Art Jackman comes from a long line of seafarers who played an important role in the history of Newfoundland and Labrador. Among his renowned relatives is his great-grandfather, the late William Jackman - a hero in the truest sense. On October 9, 1867, Captain Jackman saved the lives of 26 people aboard a ship that was breaking up on a rock about 200 metres from the Labrador shore, by swimming back and forth through cold raging seas to fetch the helpless souls.
From a young age, Art was intimately aware of the early exploits of his legendary ancestor. Art grew up in St. John's, but spent his summers on Newfoundland's Southern Shore. His parents weren't exactly carrying on the seafaring tradition; they were businesspeople who were keen to meet the needs of the communities around them - and sometimes took risks trying things out.
In 1957, for instance, Art's parents (William and Nellie) opened a take-out and confectionary in the small coastal community of Mobile, where they owned a cottage and a piece of property. Soon after, they added an Irving gas tank and pump. They didn't sell much gas because, as Art joked to his father, "there are more horses and buggies on the Shore than cars."
Art eventually moved to Toronto, where he lived for seven years until he found a job with a furniture company, and convinced his employer that a Newfoundland representative was needed. With that, Art and his family moved to St. John's, but they still spent considerable time in Mobile.
Over the years Art's own family thought up ideas for businesses they felt would work well in Mobile. His children, Lisa and Billy, even got in on the entrepreneurial action from a young age. In the 1970s the pair operated a fruit and vegetable stand in Mobile, where they spent time during the summers.
Where there's a will...
In 1987 Art decided that what was missing from the "Shore" was an eat-in restaurant. Billy turned 21 that year, and had been intending to move to Toronto to further his career as a magician, but decided to stay and go into business with his family instead. They had the land and started looking for a suitable building.
At the corner of Empire Avenue and Monchy Street in St. John's they found a building for sale. It had been a restaurant that served fish and chips, and came with cooking equipment. But it had to be moved within two weeks to make way for a new Greco Pizza that was to take its place. Further complicating the matter, the building was too big to transport in one piece.
But like the Jackmans who came before him, no challenge was too large for Art to tackle. Art hired Terry Godden, a local handyman, to saw the building in half with a chainsaw, then put it back together in Mobile.
A couple of Household Movers flatbed trucks carried the two sections - though the load was still wider and higher than some of the electrical wires that crossed the streets. Art approached City Hall about the move and was informed that he would not only need a permit, but would have to pay for police escorts and telephone, electrical and other workers to accompany the trucks along the route. Instead, Art went out with a measuring tape and measured the height of overhead wires until they found a route that would get them to the highway without causing problems. Then on a Monday morning, the least busy day of the week, they got to the highway without mishap. And where the highway overpasses were too low to accommodate the loads they simply drove off the road and bypassed the impediment, the same as you might navigate around a pothole, on their way to the Witless Bay Line.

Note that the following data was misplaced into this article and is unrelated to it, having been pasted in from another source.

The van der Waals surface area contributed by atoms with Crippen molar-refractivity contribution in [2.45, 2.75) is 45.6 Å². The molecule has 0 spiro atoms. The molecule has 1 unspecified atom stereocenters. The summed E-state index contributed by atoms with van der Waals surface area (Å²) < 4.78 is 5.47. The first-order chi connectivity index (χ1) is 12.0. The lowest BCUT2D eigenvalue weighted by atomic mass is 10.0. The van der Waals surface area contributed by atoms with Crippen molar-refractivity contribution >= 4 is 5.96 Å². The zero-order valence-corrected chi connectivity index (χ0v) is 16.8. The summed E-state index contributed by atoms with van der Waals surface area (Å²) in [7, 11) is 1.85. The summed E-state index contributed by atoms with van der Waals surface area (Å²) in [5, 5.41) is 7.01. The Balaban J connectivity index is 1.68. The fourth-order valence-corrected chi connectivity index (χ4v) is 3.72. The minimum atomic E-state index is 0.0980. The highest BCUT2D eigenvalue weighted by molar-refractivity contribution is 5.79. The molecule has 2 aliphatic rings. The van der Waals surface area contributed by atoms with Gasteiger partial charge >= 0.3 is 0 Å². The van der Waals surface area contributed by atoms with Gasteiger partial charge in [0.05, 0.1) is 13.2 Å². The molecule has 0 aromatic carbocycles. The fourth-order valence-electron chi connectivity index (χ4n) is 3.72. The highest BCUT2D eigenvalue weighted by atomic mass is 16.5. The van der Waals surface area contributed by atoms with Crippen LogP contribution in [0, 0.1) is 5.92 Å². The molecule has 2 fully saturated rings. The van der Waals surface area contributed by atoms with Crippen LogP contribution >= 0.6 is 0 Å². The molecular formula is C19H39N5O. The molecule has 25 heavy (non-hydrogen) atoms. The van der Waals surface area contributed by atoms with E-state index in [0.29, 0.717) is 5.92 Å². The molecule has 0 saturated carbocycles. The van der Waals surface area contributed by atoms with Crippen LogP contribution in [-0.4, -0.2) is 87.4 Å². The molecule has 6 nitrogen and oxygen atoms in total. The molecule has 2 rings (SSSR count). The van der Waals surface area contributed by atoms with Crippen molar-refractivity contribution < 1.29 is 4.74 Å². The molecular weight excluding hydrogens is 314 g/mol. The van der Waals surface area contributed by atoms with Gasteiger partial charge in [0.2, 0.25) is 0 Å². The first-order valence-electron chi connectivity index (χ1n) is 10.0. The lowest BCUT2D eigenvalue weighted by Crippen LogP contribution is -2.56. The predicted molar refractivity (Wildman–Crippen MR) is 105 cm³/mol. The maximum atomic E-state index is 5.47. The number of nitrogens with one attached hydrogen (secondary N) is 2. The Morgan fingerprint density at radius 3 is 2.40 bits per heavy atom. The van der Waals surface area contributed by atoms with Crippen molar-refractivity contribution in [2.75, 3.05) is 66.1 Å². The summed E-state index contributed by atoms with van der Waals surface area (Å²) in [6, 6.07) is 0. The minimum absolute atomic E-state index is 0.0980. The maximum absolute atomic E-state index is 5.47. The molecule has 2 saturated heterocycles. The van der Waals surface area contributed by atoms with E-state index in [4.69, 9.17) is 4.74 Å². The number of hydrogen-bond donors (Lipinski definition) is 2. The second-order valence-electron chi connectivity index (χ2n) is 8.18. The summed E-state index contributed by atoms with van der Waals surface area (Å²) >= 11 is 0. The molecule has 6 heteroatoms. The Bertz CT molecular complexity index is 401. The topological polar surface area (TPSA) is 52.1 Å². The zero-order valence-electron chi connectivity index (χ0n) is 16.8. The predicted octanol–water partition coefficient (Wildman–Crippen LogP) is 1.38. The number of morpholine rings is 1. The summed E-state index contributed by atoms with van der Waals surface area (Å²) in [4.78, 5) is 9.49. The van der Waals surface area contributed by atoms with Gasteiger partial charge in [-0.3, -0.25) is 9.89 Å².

Living off a legacy
Long after his death, Art's great-grandfather, the renowned Captain, would be playing a part in the new Jackman enterprise. Not only did the boarded walls in the dining areas give the appearance of the inside of a wooden schooner, the story of his great-grandfather's heroism was told in framed writings and photos that adorned the interior. "The Captain's Table," the name Art's wife, Phyllis came up with, opened for business in July 1987. With a policy of good, fresh food, good service and cleanliness, they did well the first year, but Billy, who has a good sense for marketing, looked for ways to attract more passing motorists.
They hired well-known artist Frank LaPointe to paint the outside of the building to resemble a fisherman's stage and wharf. Then they looked for an old fishing skiff to set out front and complete the scene.
Art heard of a skiff for sale on the beach in Admiral's Cove. At eight o’clock one morning he knocked on the owner's door. When the man opened the door Art could see that an overnight party was still in progress.
"He told me he wanted $200 for the boat," Art says, "so I went to have a look at her."
The 30-foot skiff was seaworthy and in good shape and well worth $200. However when he went to pay for her, the owner had changed his mind about the price.
"I'll tell you what," he said to Art, "you buy me a dozen Molson and you can have the boat."
And so the deal was struck.
This turned out to be one of the best investments the family made. Business significantly increased after the skiff was placed outside the restaurant.
LaPointe's mural peeled its paint over the years, so the whole building was redecorated a while back. The skiff, which has the same look as a schooner, is now in the process of being refurbished to resemble the sailing ships of yesteryear.
The Captain's Table is open from May to September, and its specialty? Why, fish of course. You may feast on pan-fried cod, bacon-wrapped scallops, shrimp, cod cheeks, cod tongues and various other fish, served in a wide variety of ways. For those who don't fancy fish, the menu also boasts several chicken dishes.
If you're driving down the "Shore" this summer, drop in and check out the story of one of the world's greatest heroes. Stay for a meal; the Jackmans will be happy to serve you.